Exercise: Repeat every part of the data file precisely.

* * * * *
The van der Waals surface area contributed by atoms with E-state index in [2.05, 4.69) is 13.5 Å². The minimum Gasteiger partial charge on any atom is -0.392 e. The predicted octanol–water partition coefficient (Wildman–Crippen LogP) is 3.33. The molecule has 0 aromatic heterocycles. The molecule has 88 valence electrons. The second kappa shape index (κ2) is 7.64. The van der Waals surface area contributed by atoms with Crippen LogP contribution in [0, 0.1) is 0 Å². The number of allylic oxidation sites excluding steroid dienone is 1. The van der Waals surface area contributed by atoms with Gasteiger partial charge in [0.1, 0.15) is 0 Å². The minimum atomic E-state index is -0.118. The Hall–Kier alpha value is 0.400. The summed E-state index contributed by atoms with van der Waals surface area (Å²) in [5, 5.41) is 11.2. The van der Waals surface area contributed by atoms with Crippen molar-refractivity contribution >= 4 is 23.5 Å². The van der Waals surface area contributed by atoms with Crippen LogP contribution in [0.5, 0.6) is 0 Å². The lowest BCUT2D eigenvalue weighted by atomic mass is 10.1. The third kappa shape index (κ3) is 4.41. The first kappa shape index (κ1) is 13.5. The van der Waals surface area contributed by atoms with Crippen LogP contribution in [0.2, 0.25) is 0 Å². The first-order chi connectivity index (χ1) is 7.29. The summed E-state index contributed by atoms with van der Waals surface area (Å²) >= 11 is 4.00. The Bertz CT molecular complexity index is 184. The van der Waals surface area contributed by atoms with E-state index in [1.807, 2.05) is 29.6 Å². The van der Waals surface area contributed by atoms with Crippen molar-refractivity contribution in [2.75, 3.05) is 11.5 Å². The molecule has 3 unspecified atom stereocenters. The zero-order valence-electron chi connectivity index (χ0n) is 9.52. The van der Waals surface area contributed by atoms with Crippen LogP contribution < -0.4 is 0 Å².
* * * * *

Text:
The van der Waals surface area contributed by atoms with E-state index in [2.05, 4.69) is 13.5 Å². The minimum Gasteiger partial charge on any atom is -0.392 e. The predicted octanol–water partition coefficient (Wildman–Crippen LogP) is 3.33. The molecule has 0 aromatic heterocycles. The molecule has 88 valence electrons. The second kappa shape index (κ2) is 7.64. The van der Waals surface area contributed by atoms with Crippen LogP contribution in [0, 0.1) is 0 Å². The number of allylic oxidation sites excluding steroid dienone is 1. The van der Waals surface area contributed by atoms with Gasteiger partial charge in [0.1, 0.15) is 0 Å². The minimum atomic E-state index is -0.118. The Hall–Kier alpha value is 0.400. The summed E-state index contributed by atoms with van der Waals surface area (Å²) in [5, 5.41) is 11.2. The van der Waals surface area contributed by atoms with Crippen molar-refractivity contribution >= 4 is 23.5 Å². The van der Waals surface area contributed by atoms with Crippen LogP contribution in [0.5, 0.6) is 0 Å². The lowest BCUT2D eigenvalue weighted by atomic mass is 10.1. The third kappa shape index (κ3) is 4.41. The first kappa shape index (κ1) is 13.5. The van der Waals surface area contributed by atoms with Crippen LogP contribution in [0.2, 0.25) is 0 Å². The first-order chi connectivity index (χ1) is 7.29. The summed E-state index contributed by atoms with van der Waals surface area (Å²) >= 11 is 4.00. The Bertz CT molecular complexity index is 184. The van der Waals surface area contributed by atoms with E-state index in [1.807, 2.05) is 29.6 Å². The van der Waals surface area contributed by atoms with Crippen molar-refractivity contribution in [2.75, 3.05) is 11.5 Å². The molecule has 3 unspecified atom stereocenters. The zero-order valence-electron chi connectivity index (χ0n) is 9.52. The van der Waals surface area contributed by atoms with Crippen LogP contribution < -0.4 is 0 Å².